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:The two both stand to the right in the over hew
 
:The two both stand to the right in the over hew
  
<p>If you want to behold the art,<br/>then to left and right with hews<br/>and left with right<br/>is what you strongly desire to fence.<br/>Whoever goes after with hews<br/>allow their art little joy.<br/>Hew nearing what you want,<br/>no change-through comes to your shield.<br/>To head, to body,<br/>don’t abandon the fencing,<br/>with the whole body fence,<br/>what you desire to drive strongly,</p>
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{| class="zettel"
 
+
|-
<p>hereafter what you strike crisply on.</p>
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| <small>9</small>
 +
| If you want to behold the art,<br/>then to left and right with hews
 +
|-
 +
| <small>10</small>
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| and left with right<br/>is what you strongly desire to fence.
 +
|-
 +
| <small>11</small>
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| Whoever goes after with hews<br/>allow their art little joy.
 +
|-
 +
| <small>12</small>
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| Hew nearing what you want,<br/>no change-through comes to your shield.
 +
|-
 +
| <small>13</small>
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| To head, to body,<br/>don’t abandon the fencing,
 +
|-
 +
| <small>14</small>
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| with the whole body fence,<br/>what you desire to drive strongly,
 +
|-
 +
| <small>15</small>
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| hereafter what you strike crisply on.
 +
|}
 
|  
 
|  
 
| {{paget|Page:Cgm 3711|02r|jpg}}
 
| {{paget|Page:Cgm 3711|02r|jpg}}
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| <p>[3] The two both stand on the left in the over hew</p>
 
| <p>[3] The two both stand on the left in the over hew</p>
  
<p>Don’t fence above on the left if you are right handed,<br/>and if you are left handed<br/>and in the right also severely hindered.<br/>Before and after, the two things<br/>are the origin of all art.<br/>Weak and strong,<br/>indes, wait, with that note your work.<br/>Thus may you learn<br/>your work with art, and whoever<br/>frightens easily,<br/>he shall not learn to be a fencer.</p>
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{| class="zettel"
 +
|-
 +
| <small>15</small>
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| Don’t fence above on the left if you are right handed,
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|-
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| <small>16</small>
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| and if you are left handed<br/>and in the right also severely hindered.
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|-
 +
| <small>17</small>
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| Before and after, the two things<br/>are the origin of all art.
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|-
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| <small>18</small>
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| Weak and strong,<br/>indes, wait, with that note your work.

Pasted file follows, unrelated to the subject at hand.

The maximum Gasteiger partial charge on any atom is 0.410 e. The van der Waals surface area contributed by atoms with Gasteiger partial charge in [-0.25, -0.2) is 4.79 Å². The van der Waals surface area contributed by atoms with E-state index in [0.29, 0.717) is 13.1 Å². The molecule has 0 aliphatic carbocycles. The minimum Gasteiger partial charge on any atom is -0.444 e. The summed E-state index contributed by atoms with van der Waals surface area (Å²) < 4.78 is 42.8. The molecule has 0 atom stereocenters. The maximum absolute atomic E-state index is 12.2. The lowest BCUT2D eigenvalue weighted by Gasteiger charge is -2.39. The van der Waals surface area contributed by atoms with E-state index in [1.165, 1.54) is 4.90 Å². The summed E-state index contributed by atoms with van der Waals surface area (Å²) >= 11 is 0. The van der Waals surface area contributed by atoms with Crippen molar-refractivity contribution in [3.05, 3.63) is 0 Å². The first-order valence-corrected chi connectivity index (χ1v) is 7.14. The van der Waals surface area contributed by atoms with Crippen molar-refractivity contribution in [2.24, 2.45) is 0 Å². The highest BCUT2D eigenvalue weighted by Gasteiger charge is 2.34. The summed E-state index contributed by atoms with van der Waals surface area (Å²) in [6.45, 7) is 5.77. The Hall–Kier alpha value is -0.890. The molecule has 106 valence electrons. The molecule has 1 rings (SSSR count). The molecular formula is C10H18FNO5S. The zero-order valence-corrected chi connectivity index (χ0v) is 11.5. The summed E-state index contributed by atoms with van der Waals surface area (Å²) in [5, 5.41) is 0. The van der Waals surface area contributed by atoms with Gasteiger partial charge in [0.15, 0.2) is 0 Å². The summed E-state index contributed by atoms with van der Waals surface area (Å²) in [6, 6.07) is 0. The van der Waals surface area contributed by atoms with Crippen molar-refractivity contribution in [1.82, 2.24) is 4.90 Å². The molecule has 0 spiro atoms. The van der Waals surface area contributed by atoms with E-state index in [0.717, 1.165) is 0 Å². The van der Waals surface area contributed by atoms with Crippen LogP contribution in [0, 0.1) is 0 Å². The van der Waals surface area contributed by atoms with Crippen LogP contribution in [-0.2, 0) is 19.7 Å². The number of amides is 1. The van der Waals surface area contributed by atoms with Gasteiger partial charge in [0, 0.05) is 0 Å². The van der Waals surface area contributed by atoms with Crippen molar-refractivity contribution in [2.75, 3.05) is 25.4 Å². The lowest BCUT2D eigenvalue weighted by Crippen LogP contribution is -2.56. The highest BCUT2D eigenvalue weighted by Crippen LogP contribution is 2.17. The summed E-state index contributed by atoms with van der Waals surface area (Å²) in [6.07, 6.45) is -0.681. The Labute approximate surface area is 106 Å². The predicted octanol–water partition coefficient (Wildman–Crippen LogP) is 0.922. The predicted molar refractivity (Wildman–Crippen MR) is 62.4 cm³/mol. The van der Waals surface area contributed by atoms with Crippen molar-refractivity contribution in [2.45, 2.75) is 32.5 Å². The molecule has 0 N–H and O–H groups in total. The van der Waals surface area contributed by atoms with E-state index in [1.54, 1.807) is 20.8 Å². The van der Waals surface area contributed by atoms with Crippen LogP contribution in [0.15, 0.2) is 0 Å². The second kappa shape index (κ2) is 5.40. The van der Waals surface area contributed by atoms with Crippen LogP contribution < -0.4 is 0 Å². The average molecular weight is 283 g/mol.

+
|-
 +
| <small>19</small>
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| Thus may you learn<br/>your work with art,
 +
|-
 +
| <small>20</small>
 +
| and whoever frightens easily,<br/>he shall not learn to be a fencer.
 +
|}
 
|  
 
|  
 
| {{paget|Page:Cgm 3711|02v|jpg}}
 
| {{paget|Page:Cgm 3711|02v|jpg}}
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<p>This is the direction, and note:</p>
 
<p>This is the direction, and note:</p>
  
<p>whoever hews you from above,<br/>that you penetrate him with the wrath point<br/>and if he becomes aware,<br/>then take it away above without risk,<br/>and be strong here again,<br/>wind, hew, and stab, if he sees it, then take it low.<br/>Note this precisely:<br/>hew, stab, weak and strong</p>
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{| class="zettel"
 
+
|-
 +
| <small>27</small>
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| whoever hews you from above,<br/>that you penetrate him with the wrath point
 +
|-
 +
| <small>28</small>
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| and if he becomes aware,<br/>then take it away above without risk,
 +
|-
 +
| <small>29</small>
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| and be strong here again,<br/>wind, hew, and stab, if he sees it, then take it low.
 +
|-
 +
| <small>30</small>
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| Note this precisely:<br/>hew, stab, weak and strong
 +
|}
 
<p>and take it with half failers, but hit in as before and behind.</p>
 
<p>and take it with half failers, but hit in as before and behind.</p>
 
| {{paget|Page:Cod.I.6.2º.2|03r|jpg}}
 
| {{paget|Page:Cod.I.6.2º.2|03r|jpg}}
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<p>This is the direction about the war:</p>
 
<p>This is the direction about the war:</p>
  
<p>Whoever’s war aims above,<br/>he will be shamed from above low.<br/>Indes, before and after,<br/>don’t be quick to your war,<br/>understand this in all things<br/>if you want to make the war.</p>